Measuring sleep: accuracy, sensitivity, and specificity of wrist actigraphy compared to polysomnography.
ABSTRACT: We validated actigraphy for detecting sleep and wakefulness versus polysomnography (PSG).Actigraphy and polysomnography were simultaneously collected during sleep laboratory admissions. All studies involved 8.5 h time in bed, except for sleep restriction studies. Epochs (30-sec; n = 232,849) were characterized for sensitivity (actigraphy = sleep when PSG = sleep), specificity (actigraphy = wake when PSG = wake), and accuracy (total proportion correct); the amount of wakefulness after sleep onset (WASO) was also assessed. A generalized estimating equation (GEE) model included age, gender, insomnia diagnosis, and daytime/nighttime sleep timing factors.Controlled sleep laboratory conditions.Young and older adults, healthy or chronic primary insomniac (PI) patients, and daytime sleep of 23 night-workers (n = 77, age 35.0 ± 12.5, 30F, mean nights = 3.2).N/A.Overall, sensitivity (0.965) and accuracy (0.863) were high, whereas specificity (0.329) was low; each was only slightly modified by gender, insomnia, day/night sleep timing (magnitude of change < 0.04). Increasing age slightly reduced specificity. Mean WASO/night was 49.1 min by PSG compared to 36.8 min/night by actigraphy (? = 0.81; CI = 0.42, 1.21), unbiased when WASO < 30 min/night, and overestimated when WASO > 30 min/night.This validation quantifies strengths and weaknesses of actigraphy as a tool measuring sleep in clinical and population studies. Overall, the participant-specific accuracy is relatively high, and for most participants, above 80%. We validate this finding across multiple nights and a variety of adults across much of the young to midlife years, in both men and women, in those with and without insomnia, and in 77 participants. We conclude that actigraphy is overall a useful and valid means for estimating total sleep time and wakefulness after sleep onset in field and workplace studies, with some limitations in specificity.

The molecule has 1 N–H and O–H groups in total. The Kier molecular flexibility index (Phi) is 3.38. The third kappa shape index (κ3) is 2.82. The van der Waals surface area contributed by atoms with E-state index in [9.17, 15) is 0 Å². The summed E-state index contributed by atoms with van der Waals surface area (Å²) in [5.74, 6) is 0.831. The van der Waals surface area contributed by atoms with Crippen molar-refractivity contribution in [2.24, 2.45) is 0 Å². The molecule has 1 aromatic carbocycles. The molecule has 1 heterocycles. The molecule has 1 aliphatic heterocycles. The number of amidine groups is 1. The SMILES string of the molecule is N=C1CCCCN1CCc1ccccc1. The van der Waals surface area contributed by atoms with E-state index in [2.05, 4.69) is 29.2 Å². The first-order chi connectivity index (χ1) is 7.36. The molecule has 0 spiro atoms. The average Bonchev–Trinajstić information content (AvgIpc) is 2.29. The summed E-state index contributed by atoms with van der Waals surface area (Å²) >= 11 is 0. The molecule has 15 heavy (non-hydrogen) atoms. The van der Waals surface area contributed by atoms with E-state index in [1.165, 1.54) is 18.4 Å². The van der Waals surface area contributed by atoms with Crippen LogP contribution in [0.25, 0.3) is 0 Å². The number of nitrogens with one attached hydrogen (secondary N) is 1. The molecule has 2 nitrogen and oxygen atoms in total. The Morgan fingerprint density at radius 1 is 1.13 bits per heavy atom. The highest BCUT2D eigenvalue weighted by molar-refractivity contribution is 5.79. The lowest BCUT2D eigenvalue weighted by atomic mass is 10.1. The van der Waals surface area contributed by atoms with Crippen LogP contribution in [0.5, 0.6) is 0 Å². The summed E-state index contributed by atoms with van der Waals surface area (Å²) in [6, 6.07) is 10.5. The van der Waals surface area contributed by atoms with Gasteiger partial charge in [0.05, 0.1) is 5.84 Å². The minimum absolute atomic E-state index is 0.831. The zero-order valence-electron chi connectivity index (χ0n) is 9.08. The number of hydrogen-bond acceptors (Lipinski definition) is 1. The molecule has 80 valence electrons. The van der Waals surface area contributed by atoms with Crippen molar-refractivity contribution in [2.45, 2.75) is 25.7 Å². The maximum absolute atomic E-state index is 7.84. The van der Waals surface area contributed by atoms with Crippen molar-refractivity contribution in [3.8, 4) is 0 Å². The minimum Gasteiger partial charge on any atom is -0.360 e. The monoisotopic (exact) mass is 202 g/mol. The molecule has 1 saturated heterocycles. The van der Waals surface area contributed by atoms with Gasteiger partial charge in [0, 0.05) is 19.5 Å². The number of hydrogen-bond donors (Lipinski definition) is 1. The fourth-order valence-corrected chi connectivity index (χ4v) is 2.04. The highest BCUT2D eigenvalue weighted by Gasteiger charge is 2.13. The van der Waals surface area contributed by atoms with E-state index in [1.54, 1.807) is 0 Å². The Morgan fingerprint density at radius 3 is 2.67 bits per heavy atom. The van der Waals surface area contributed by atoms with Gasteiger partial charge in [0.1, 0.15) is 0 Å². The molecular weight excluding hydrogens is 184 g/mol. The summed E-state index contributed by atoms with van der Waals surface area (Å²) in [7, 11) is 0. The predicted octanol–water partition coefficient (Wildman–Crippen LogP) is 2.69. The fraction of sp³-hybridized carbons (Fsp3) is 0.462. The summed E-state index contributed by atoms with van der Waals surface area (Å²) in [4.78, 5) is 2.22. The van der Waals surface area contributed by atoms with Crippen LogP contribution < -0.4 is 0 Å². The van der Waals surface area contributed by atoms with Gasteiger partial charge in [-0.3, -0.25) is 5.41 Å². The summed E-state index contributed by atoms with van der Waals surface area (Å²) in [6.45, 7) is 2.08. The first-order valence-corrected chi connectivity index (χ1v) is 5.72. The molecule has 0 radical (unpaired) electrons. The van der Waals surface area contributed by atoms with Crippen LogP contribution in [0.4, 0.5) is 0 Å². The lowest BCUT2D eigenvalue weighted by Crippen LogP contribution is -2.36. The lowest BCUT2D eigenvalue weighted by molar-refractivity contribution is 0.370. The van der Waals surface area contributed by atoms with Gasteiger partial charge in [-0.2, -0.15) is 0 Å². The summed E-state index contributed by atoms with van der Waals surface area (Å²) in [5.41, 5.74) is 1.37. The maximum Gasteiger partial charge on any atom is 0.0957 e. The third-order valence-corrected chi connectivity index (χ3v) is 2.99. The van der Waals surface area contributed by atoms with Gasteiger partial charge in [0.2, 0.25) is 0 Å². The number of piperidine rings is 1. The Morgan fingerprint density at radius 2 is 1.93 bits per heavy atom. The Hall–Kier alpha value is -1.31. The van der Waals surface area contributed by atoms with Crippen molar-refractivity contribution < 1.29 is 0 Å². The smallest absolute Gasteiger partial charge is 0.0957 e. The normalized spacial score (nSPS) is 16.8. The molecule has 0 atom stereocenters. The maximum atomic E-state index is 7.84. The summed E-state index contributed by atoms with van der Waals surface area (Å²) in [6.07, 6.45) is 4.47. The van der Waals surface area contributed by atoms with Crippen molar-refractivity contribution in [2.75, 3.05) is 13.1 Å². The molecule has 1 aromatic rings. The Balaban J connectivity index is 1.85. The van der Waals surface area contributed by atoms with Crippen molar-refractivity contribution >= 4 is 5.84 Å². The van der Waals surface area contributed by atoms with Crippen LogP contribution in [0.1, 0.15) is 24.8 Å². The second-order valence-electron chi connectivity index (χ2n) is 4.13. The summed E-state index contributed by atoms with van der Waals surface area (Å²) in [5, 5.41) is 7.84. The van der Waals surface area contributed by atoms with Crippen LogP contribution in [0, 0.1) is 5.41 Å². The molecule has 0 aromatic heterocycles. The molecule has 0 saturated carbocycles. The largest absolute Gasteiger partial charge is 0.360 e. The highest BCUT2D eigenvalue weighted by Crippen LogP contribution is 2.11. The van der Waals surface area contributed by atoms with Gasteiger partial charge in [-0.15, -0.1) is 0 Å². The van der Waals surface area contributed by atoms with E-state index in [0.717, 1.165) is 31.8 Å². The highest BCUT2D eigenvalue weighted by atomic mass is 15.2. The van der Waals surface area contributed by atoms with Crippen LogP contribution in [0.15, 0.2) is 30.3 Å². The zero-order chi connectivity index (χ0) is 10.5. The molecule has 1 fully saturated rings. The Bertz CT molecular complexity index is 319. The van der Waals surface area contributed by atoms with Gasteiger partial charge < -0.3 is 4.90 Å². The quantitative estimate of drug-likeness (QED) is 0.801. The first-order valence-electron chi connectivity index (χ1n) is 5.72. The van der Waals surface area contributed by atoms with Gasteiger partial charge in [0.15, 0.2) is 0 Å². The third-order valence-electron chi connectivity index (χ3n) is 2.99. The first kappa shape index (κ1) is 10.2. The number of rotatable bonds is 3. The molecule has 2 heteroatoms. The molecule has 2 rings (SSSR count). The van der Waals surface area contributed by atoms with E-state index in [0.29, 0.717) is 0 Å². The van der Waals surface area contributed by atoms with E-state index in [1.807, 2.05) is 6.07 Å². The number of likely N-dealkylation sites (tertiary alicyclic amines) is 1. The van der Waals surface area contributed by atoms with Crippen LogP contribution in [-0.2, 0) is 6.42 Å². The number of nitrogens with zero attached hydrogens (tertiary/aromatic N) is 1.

Project description:The "first-night effect" of polysomnography (PSG) has been previously studied; however, the ability to quantify the sleep disruption level has been confounded with the use of PSG on all nights. We used actigraphy to quantify disruption level and examined characteristics associated with disruption.Totally, 778 older men (76.2 ± 5.4 years) from a population-based study at six US centers underwent one night of in-home PSG. Actigraphy was performed on the PSG night and three subsequent nights. Actigraphically measured total sleep time (TST), sleep efficiency (SE), wake after sleep onset (WASO), and sleep onset latency (SOL) from the PSG night and subsequent nights were compared. Linear regression models were used to examine the association of characteristics and sleep disruption.On average, sleep on the PSG night was worse than the following night (p < 0.05, TST 21 ± 85 min less, SE 2.3 ± 11.3% less, WASO 4.9 ± 51.8 min more, SOL 6.6 ± 56.2 min more). Sleep on the PSG night was significantly worse than that two and three nights later. Characteristics associated with greater sleep disruption on the PSG night included older age, higher apnea-hypopnea index, worse neuromuscular function, and more depressive symptoms. Minorities and men with excessive daytime sleepiness slept somewhat better on the PSG night.Among older men, there was sleep disruption on the PSG night, which may lead to sleep time underestimation. The increase of sleep on the night after the PSG suggests that data from the second monitoring may overestimate sleep.
Project description:In insomnia, actigraphy tends to underestimate wake time compared to diaries and PSG. When chronic pain co-occurs with insomnia, sleep may be more fragmented, including more movement and arousals. However, individuals may not be consciously aware of these arousals. We examined the baseline concordance of diaries, actigraphy, and PSG as well as the ability of each assessment method to detect changes in sleep following cognitive behavioral therapy for insomnia (CBT-I).Adults with insomnia and fibromyalgia (n = 113) were randomized to CBT-I, CBT for pain, or waitlist control. At baseline and posttreatment, participants completed one night of PSG and two weeks of diaries/actigraphy.At baseline, objective measures estimated lower SOL, higher TST, and higher SE than diaries (ps < 0.05). Compared to PSG, actigraphic estimates were higher for SOL and lower for WASO (ps < 0.05). Repeated measures ANOVAs were conducted for the CBT-I group (n = 15), and significant method by time interactions indicated that the assessment methods differed in their sensitivity to detect treatment-related changes. PSG values did not change significantly for any sleep parameters. However, diaries showed improvements in SOL, WASO, and SE, and actigraphy also detected the WASO and SE improvements (ps < 0.05).Actigraphy was generally more concordant with PSG than with diaries, which are the recommended assessment for diagnosing insomnia. However, actigraphy showed greater sensitivity to treatment-related changes than PSG; PSG failed to detect any improvements, but actigraphy demonstrated changes in WASO and SE, which were also found with diaries. In comorbid insomnia/fibromyalgia, actigraphy may therefore have utility in measuring treatment outcomes.